Pneumologie 2014; 68(06): 397-400
DOI: 10.1055/s-0034-1365488
Review
© Georg Thieme Verlag KG Stuttgart · New York

The Role of the Nose in Obstructive Sleep Apnea: A Short Review

Die Rolle der Nasenatmung bei obstruktiver Schlafapnoe
A. Valipour
Department of Respiratory and Critical Care Medicine, Ludwig-Boltzmann-Institute for COPD and Respiratory Epidemiology, Otto-Wagner-Hospital, Vienna, Austria
› Author Affiliations
Further Information

Corresponding author

Arschang Valipour
Department of Respiratory and Critical Care Medicine, Ludwig-Boltzmann-Institute for COPD and Respiratory Epidemiology, Otto-Wagner-Hospital, Vienna, Austria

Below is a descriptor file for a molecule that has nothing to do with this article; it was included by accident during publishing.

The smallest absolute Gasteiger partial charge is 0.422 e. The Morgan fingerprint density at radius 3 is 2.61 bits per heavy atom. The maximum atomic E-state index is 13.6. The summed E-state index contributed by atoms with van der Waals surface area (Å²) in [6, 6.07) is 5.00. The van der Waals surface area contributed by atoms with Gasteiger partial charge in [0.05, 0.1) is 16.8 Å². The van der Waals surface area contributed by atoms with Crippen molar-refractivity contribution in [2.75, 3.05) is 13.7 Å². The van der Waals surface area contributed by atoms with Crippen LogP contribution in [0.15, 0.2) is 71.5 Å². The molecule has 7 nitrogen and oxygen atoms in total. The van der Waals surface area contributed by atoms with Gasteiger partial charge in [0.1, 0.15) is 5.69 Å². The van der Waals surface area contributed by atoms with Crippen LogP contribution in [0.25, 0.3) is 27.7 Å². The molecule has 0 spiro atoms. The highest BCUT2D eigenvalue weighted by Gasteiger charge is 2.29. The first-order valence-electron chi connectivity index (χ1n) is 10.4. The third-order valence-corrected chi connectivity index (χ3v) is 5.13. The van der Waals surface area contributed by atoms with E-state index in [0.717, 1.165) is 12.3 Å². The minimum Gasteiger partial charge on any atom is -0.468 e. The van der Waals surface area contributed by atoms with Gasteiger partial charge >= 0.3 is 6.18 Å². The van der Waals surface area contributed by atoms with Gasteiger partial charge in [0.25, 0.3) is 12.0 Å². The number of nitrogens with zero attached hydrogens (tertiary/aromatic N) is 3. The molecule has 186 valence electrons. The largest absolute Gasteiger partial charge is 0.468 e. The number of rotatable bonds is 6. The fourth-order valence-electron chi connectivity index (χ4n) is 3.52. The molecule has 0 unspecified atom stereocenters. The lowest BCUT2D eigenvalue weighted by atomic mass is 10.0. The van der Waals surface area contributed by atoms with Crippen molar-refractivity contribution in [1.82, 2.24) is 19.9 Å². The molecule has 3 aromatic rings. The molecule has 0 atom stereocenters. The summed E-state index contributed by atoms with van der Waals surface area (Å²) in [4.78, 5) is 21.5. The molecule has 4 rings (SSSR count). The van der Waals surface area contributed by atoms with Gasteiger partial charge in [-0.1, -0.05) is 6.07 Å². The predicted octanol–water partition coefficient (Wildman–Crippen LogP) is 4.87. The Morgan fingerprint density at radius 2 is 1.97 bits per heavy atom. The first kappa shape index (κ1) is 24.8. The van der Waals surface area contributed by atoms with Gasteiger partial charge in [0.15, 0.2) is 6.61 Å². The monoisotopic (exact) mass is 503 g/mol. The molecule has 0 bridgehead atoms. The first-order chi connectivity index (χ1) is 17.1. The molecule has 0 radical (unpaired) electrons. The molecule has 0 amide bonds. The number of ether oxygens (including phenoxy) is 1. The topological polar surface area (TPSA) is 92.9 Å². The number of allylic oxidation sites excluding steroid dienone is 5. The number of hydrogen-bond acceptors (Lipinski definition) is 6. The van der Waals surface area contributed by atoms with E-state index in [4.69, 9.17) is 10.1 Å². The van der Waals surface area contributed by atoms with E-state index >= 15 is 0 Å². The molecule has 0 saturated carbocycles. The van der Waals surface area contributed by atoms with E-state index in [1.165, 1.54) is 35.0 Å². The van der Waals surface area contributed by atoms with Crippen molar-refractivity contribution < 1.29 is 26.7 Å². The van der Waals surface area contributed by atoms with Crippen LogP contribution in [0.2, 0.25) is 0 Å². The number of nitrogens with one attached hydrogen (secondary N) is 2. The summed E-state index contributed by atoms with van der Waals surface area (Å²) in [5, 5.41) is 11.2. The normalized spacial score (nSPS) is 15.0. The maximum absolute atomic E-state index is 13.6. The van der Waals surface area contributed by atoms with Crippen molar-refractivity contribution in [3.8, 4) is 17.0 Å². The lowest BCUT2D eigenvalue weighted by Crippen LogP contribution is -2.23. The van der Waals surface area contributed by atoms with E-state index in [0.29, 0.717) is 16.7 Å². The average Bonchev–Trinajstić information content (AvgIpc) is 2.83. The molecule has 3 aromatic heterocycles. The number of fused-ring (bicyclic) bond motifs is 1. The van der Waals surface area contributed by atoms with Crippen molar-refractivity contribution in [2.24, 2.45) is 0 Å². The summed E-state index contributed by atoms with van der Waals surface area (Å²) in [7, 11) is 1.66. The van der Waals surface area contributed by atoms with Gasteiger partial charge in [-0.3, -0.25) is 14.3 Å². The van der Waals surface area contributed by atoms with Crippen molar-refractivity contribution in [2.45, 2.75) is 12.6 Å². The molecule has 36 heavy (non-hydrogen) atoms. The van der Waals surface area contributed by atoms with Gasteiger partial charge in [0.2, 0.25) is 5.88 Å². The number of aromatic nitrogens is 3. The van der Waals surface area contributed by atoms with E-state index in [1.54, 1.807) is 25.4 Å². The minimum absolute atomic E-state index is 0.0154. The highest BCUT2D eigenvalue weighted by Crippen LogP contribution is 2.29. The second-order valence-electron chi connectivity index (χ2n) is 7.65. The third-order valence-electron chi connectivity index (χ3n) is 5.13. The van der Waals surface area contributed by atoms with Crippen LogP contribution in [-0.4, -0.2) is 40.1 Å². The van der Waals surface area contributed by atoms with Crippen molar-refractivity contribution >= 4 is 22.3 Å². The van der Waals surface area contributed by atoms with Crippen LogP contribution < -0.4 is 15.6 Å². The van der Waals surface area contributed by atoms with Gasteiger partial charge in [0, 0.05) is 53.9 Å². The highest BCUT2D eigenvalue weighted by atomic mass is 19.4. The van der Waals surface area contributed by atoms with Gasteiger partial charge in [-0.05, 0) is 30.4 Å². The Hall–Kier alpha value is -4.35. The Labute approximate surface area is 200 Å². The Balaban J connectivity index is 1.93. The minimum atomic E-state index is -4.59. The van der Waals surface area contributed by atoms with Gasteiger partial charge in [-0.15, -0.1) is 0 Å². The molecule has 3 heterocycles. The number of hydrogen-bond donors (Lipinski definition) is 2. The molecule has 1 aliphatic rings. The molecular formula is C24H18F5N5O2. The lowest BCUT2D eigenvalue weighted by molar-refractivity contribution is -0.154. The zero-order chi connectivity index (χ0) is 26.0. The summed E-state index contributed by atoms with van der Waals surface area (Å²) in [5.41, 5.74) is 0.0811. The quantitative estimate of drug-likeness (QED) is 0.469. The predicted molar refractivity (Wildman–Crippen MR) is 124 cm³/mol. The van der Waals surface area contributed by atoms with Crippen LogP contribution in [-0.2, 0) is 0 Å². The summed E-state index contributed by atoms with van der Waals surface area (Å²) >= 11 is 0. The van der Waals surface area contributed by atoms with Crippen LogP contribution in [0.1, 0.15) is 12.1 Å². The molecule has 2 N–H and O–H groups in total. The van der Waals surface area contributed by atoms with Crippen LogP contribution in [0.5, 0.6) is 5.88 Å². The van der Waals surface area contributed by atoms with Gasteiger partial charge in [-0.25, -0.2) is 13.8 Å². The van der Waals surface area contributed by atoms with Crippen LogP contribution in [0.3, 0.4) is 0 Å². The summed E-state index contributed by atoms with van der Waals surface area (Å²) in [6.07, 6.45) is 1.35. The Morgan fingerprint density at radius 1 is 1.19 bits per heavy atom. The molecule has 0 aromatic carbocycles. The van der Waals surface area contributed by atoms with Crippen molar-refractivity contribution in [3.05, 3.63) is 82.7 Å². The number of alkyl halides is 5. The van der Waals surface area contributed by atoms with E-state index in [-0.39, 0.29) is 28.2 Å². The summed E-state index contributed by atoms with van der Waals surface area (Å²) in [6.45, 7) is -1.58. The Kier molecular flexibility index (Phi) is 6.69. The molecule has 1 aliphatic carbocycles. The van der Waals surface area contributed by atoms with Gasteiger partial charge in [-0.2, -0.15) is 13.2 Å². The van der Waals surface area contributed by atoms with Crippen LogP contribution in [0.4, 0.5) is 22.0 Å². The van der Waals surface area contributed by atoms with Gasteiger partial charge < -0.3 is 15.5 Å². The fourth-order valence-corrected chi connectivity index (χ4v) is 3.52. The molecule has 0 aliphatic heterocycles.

Sanatoriumsstrasse 2
1140 Vienna
Austria   

Publication History

received06 March 2014

accepted19 March 2014

Publication Date:
13 May 2014 (online)

 

Abstract

A variety of causes may result in nasal obstruction including allergic and non-allergic rhinitis, anatomic abnormalities, and postoperative nasal packing. There is both an epidemiological and clinical relationship between nasal obstruction and sleep disordered breathing. Subsequently, improving nasal patency via surgical or non-surgical means is expected to relieve sleep disordered breathing. The present review will discuss and review some of the literature related to the pathophysiological interaction of the human nose and sleep disordered breathing and provide a summary of the effects of related intervention trials.


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Zusammenfassung